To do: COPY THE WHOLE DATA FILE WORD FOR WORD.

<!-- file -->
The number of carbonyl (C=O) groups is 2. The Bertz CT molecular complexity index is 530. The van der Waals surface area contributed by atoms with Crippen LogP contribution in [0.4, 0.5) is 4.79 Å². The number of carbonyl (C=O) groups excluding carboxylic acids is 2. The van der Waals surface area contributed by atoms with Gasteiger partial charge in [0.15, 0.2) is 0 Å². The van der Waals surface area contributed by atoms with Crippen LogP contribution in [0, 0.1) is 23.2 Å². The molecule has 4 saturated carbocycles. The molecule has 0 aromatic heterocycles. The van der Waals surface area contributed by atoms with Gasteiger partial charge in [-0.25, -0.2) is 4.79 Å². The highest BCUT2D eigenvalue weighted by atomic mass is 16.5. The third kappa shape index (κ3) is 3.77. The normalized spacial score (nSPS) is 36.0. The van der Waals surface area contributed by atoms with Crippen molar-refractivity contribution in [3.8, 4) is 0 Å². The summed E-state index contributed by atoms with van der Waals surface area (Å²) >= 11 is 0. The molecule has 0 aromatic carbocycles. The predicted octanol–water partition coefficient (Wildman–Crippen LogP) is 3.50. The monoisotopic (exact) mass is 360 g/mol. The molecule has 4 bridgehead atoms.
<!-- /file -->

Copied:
The number of carbonyl (C=O) groups is 2. The Bertz CT molecular complexity index is 530. The van der Waals surface area contributed by atoms with Crippen LogP contribution in [0.4, 0.5) is 4.79 Å². The number of carbonyl (C=O) groups excluding carboxylic acids is 2. The van der Waals surface area contributed by atoms with Gasteiger partial charge in [0.15, 0.2) is 0 Å². The van der Waals surface area contributed by atoms with Crippen LogP contribution in [0, 0.1) is 23.2 Å². The molecule has 4 saturated carbocycles. The molecule has 0 aromatic heterocycles. The van der Waals surface area contributed by atoms with Gasteiger partial charge in [-0.25, -0.2) is 4.79 Å². The highest BCUT2D eigenvalue weighted by atomic mass is 16.5. The third kappa shape index (κ3) is 3.77. The normalized spacial score (nSPS) is 36.0. The van der Waals surface area contributed by atoms with Crippen molar-refractivity contribution in [3.8, 4) is 0 Å². The summed E-state index contributed by atoms with van der Waals surface area (Å²) >= 11 is 0. The molecule has 0 aromatic carbocycles. The predicted octanol–water partition coefficient (Wildman–Crippen LogP) is 3.50. The monoisotopic (exact) mass is 360 g/mol. The molecule has 4 bridgehead atoms.